[FONT=Times New Roman][SIZE=3]I was thinking that I was seeing Jupiter at a much warmer time of the year. If I get a good chance to look for it, I’ll be able to tell (Jupiter looks distinctive in a small telescope; a distinct disc, and you can make out a couple of the more prominant cloud bands, as well as some or all of its four biggest moons
. I hope you get a chance in the next couple of evenings. I’m almost certain it is Jupiter.

I’d like to find out what constellation Saturn is in these days; I haven’t seen it in a telescope since my teens. It looks tiny, but even in a small telescope, you can make out the rings (not the individual rings, but collectively).
that would be so cool! (here Patricia struggles with a brief but powerful bout of telescope envy!)

Ordinary binoculars can be enjoyable for stargazing, too. You don’t get the magnification of a telescope with common varieties, but the Milky Way, the moon, the Pleiades, other star clusters, and the Orion nebula all show up well in binoculars; so do naked-eye comets.

[quote=“Fantasy_Chaser, post:13, topic:45982”]
Ordinary binoculars can be enjoyable for stargazing, too. You don’t get the magnification of a telescope with common varieties, but the Milky Way, the moon, the Pleiades, other star clusters, and the Orion nebula all show up well in binoculars; so do naked-eye comets.
[/quote] I do have fairly good binoculars. Hoping to see my dazzlers again tonight, but the sky is much more overcast than last night. I knew I was getting a rare treat last night.

The blue-white that you mentioned kind of argues against Jupiter. Sirius (the brightest star in the sky outside of the sun) is in that part of the sky, to the lower-left of Orion (the easiest to identify constellation in the sky, mainly because of the three bright stars that make up Orion’s belt; his sword is where the Orion nebula (M42) is). Procyon is another bright star in that general part of the sky, to upper left of Orion, some ways farther to the left than Sirius.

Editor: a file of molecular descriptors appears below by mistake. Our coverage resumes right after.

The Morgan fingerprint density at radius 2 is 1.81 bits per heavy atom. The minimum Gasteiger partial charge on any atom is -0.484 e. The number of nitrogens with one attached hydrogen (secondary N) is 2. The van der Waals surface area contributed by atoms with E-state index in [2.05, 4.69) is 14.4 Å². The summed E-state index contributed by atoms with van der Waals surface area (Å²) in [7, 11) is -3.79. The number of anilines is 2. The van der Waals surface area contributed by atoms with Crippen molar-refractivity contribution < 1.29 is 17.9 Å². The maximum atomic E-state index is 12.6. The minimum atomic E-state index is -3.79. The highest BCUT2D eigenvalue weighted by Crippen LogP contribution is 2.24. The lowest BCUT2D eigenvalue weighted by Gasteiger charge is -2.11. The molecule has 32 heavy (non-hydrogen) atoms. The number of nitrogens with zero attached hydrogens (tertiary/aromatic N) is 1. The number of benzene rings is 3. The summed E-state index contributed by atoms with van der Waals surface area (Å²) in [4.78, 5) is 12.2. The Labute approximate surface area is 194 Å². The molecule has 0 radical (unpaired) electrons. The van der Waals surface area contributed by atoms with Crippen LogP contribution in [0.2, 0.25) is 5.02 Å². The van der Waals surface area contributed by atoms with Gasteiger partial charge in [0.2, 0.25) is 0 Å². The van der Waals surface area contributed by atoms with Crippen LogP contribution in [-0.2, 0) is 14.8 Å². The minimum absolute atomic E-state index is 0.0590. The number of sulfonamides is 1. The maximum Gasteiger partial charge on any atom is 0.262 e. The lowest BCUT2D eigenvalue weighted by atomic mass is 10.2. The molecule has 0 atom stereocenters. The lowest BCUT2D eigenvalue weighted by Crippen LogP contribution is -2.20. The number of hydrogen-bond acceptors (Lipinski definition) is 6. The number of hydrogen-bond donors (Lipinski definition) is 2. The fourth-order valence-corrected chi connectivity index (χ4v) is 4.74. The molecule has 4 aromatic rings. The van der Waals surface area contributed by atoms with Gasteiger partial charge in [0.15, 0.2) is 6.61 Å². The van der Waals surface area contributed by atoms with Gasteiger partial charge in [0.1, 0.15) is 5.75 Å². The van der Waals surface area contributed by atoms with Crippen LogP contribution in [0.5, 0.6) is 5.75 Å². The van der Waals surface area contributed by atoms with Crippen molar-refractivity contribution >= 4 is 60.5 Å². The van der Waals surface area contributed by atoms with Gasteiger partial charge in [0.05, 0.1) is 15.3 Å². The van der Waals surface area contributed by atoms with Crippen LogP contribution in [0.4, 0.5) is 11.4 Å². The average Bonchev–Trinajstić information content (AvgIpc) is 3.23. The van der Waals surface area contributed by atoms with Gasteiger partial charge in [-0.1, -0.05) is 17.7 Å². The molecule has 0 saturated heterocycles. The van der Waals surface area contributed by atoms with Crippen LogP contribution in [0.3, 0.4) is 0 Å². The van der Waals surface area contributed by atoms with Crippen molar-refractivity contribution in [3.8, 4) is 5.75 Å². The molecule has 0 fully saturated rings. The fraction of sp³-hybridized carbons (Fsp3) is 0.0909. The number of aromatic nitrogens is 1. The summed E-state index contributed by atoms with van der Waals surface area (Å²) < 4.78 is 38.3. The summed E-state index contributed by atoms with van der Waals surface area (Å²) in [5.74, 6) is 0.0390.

[quote=“Fantasy_Chaser, post:15, topic:45982”]
The blue-white that you mentioned kind of argues against Jupiter. Sirius (the brightest star in the sky outside of the sun) is in that part of the sky, to the lower-left of Orion (the easiest to identify constellation in the sky, mainly because of the three bright stars that make up Orion’s belt; his sword is where the Orion nebula (M42) is). Procyon is another bright star in that general part of the sky, to upper left of Orion, some ways farther to the left than Sirius.
[/quote] But stars twinkle, right? No twinkle at all with my northeastern object. For some reason, couldn’t tell for sure with the southeastern one. This is all still from Thursday night, too cloudy to see anything last night. A somewhat puzzling thing was that even Thursday night, I could not see very many stars in the sky, if any. that was another thing that made the two I did see stand out (altho they were so brilliant they would anyway). But if it was a clear night I should have seen some of the constellations you mention but I didn’t. It may have been a partly cloudy sky.

Twinkling is a function of atmospheric conditions rather than the object being viewed. You get it a lot in the summer, not so much in the winter.

Never knew that! Was taught in school (so very long ago!): “stars twinkle, planets [and presumably satellites] don’t.” I am still convinced that what I saw Thursday night was Jupiter, because when I checked the internet, skimming a whole bunch of stargazing sites, they all were excited about Jupiter being so especially close, large, and bright right during this week (it was a jaw dropper), and right in the part of the sky where I saw it (northeast quadrant), and right at the time I saw it (early evening).

The other bright one, quite far away from my presumed Jupiter, I’m not totally sure about. The ISS would, I believe, be the other extra bright object in the sky, but most of the sites said “southwest sky” and what I was looking at was southeast. And I did not see visible movement–do you see that with the ISS? If not ISS, what would be best bets on that southwest bright object? At this time I was looking, early evening, I wasn’t even seeing the moon yet (of course I only see the eastern sky) and no other stars–just the two super-bright objects I have described.

I presume that the reason “stars twinkle and planets don’t” is that the planets are much closer than any star, so not as much distortion. Although, it would seem that there is no more atmosphere between us and the stars, and between us and the planets.

It might be also that the light of a planet is not its own light but merely reflected light from some other source. Whereas when we look at a star, we are actually looking at a blazing fire.